Sea Nymphs fans have been whispering about the band’s lost second album, 'On the Dry Land', for nearly an entire generation now. The Sea Nymphs are the mellow, folky, psychedelic alter-ego of the legendary prog-punk band Cardiacs and their relentless sonic tornado. This band-within-a-band consisting of Tim Smith, Sarah Smith and William D. Drake, had already released a side project as Mr. and Mrs. Smith and Mr. Drake in 1984 before re-surfacing as the Sea Nymphs in 1991. This creative outlet allowed Tim to develop an entirely different facet to his songwriting. This quieter, otherworldly music which was never meant to be played live, was free to add more layers, overdubs and unusual instruments.

The name was chosen due to their special emotional attachment to the sea, remarkably strong even for three island dwellers. The sea, other bodies of water, sea creatures, seafaring myths, and all things nautical are common themes in their lyrics. 'On the Dry Land' was recorded around the same time as their 1992 self-titled debut album, also recently released on vinyl. The idyllic, playful recording sessions took place on the gorgeous, mystical island Anglesey off the northwest coast of Wales. It was intended for release not long after the debut but was set aside due to Cardiacs commitments and then simply not revisited for reasons never explained.

The band included a few of the songs in their live shows in the early ‘90s, and three in particular: 'Eating A Heart Out', 'The Sea Ritual' and 'Sea Snakes Beware' (plus 'Lilly White’s Party' from their first album) were played on John Peel’s Radio 1 show on 4th October 1998, giving listeners a glimpse of the fabulous album that was to follow.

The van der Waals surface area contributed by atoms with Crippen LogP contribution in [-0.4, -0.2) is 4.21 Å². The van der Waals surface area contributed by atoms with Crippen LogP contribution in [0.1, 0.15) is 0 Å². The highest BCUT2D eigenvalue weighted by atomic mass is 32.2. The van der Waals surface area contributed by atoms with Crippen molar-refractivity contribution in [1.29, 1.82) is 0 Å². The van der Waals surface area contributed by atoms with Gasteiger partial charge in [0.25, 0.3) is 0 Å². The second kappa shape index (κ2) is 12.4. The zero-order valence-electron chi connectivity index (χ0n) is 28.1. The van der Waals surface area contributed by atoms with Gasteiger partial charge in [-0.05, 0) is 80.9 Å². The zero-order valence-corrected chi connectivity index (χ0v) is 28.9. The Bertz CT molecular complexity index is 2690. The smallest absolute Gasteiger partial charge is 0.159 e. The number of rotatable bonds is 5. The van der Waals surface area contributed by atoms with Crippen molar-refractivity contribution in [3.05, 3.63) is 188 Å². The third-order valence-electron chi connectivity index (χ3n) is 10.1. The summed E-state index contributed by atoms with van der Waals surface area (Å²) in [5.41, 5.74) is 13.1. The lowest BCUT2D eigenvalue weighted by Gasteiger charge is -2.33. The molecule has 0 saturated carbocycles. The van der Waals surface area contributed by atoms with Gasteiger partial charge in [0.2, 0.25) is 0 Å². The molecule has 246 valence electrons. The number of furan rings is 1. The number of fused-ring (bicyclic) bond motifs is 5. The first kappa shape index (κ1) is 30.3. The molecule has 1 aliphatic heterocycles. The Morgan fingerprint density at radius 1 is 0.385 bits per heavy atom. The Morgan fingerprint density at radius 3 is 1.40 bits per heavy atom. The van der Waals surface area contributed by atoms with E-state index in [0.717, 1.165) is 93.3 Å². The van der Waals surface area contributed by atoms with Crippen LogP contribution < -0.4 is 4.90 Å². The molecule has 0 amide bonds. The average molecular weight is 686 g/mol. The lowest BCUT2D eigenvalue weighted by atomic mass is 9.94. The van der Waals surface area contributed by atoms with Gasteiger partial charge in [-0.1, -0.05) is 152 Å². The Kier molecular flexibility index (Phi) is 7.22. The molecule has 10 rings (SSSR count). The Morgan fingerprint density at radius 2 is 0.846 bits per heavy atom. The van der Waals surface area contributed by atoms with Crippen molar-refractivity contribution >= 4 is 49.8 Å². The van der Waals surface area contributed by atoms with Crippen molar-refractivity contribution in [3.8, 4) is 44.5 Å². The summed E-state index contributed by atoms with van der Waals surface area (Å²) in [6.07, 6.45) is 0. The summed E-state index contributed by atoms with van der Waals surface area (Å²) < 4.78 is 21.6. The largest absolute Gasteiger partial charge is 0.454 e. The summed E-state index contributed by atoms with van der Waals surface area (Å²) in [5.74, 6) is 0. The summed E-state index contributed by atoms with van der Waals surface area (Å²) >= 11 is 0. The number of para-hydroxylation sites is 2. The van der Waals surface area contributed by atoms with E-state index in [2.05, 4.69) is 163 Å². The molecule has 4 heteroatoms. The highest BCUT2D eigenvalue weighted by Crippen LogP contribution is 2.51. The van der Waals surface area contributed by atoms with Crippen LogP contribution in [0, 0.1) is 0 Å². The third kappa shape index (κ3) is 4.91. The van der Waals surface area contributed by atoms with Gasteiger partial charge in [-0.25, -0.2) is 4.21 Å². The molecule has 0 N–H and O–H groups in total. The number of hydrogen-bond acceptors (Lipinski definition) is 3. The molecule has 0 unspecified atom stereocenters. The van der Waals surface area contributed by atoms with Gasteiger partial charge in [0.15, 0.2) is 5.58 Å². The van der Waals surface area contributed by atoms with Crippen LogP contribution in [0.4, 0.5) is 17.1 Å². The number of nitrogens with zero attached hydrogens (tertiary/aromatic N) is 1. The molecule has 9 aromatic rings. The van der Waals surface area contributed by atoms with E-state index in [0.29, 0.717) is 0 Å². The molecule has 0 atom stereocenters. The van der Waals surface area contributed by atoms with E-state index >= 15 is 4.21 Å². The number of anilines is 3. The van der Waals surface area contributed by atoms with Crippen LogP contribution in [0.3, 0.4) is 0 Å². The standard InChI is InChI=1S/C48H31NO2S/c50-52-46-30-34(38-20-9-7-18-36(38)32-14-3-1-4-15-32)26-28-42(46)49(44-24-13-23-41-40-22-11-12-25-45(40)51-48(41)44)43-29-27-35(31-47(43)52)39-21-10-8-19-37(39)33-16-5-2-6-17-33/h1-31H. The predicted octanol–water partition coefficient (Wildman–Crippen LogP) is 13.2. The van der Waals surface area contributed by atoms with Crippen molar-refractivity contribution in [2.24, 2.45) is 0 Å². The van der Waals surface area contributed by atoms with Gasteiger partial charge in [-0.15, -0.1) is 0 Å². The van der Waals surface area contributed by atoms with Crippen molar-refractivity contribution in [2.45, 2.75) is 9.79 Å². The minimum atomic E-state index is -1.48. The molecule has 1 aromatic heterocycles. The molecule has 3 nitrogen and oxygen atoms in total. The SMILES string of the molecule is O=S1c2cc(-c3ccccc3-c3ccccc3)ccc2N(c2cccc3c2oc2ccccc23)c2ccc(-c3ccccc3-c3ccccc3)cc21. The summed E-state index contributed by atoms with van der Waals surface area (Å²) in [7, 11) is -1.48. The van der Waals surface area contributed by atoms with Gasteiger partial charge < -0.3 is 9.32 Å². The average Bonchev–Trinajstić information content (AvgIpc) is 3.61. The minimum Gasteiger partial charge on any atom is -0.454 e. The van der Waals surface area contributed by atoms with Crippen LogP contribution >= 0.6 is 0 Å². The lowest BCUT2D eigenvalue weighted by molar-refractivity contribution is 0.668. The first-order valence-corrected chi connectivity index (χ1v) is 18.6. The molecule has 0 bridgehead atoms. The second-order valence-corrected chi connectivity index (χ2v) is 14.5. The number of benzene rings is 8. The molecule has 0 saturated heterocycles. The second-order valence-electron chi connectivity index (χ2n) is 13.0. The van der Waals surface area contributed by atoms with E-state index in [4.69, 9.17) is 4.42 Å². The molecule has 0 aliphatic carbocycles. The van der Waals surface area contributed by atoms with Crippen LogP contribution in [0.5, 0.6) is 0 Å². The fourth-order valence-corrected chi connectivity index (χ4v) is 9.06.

The much-anticipated but unexpected surprise of 'On the Dry Land' will delight fans who have been waiting for new releases since the Cardiacs 2007 single 'Ditzy Scene', which came out only a year before Tim Smith’s tragic stroke and heart attack in 2008. Obviously any new Cardiacs and Sea Nymphs material took a backseat to Tim’s recovery and well-being and is all the more precious. His health improved enough that he was able to oversee additional recording to complete the album beginning last year with Sarah and William.

These maddeningly short songs ooze colorful, lush eccentricity, the ethereal, dreamy 'Mirmaid’s Purse', the quirky incorporation of poetry from Gerard Manley Hopkins 'Heaven Haven' and Gerard Daley’s 'A Sea Ritual', William’s possessed piano playing, Sarah’s childlike, sometimes disturbing vocals and Tim’s sardonic humour on 'Liberated and Handsome' and 'Big River' ("Take extra care / With all the precious stuff we try to handle / Without special care”). His delivery is reminiscent of Robyn Hitchcock and Roy Harper at their wittiest. Sarah sounds like a malevolent broken bisque china doll or a haunted pixie channeling the Cocteau Twins, particularly on 'Eating A Heart Out' and 'Sea Snake Beware', a wonderful, almost sing-songy duet with William that eases into an interesting, weird piano and strings interlude. 'The Sea Ritual' is further disjointed psychedelic carnival music for elemental spirits that falls apart bit by bit, ending in chaos. The wonderfully named 'Wanky', the last track, made a brief appearance in the Cardiacs film 'All That Glitters Is A Mare’s Nest'. Even Michael Chapman’s simple cover art is gorgeous.

The wonky, circus-like 'Black Blooded Clam' was inspired after a sunny day at the beach making sandcastles while working on Anglesey. The three hauled wheelbarrows full of sand into the middle of the living room where they were staying, spent the evening dancing, building an enormous sand and found objects sculpture and then pushing each other into the heap, according to Sarah’s recent interview for Prog magazine’s feature about the band. The entire album, but 'Black Blooded Clam' in particular, would be a perfect on a soundtrack for a future wonderfully off-kilter Neil Gaiman film, especially one featuring dancing nerieds singing atop mist-shrouded waves.

In his first interview since his health crises, Tim told Prog (answering questions on a keyboard) “On The Dry Land was always on my mind but there’s so much more of Sea Nymphs stuff to be finished whenever we can find the box or whatever it was we buried it in.” Hopefully there are more buried treasures to be uncovered by the shoreline.










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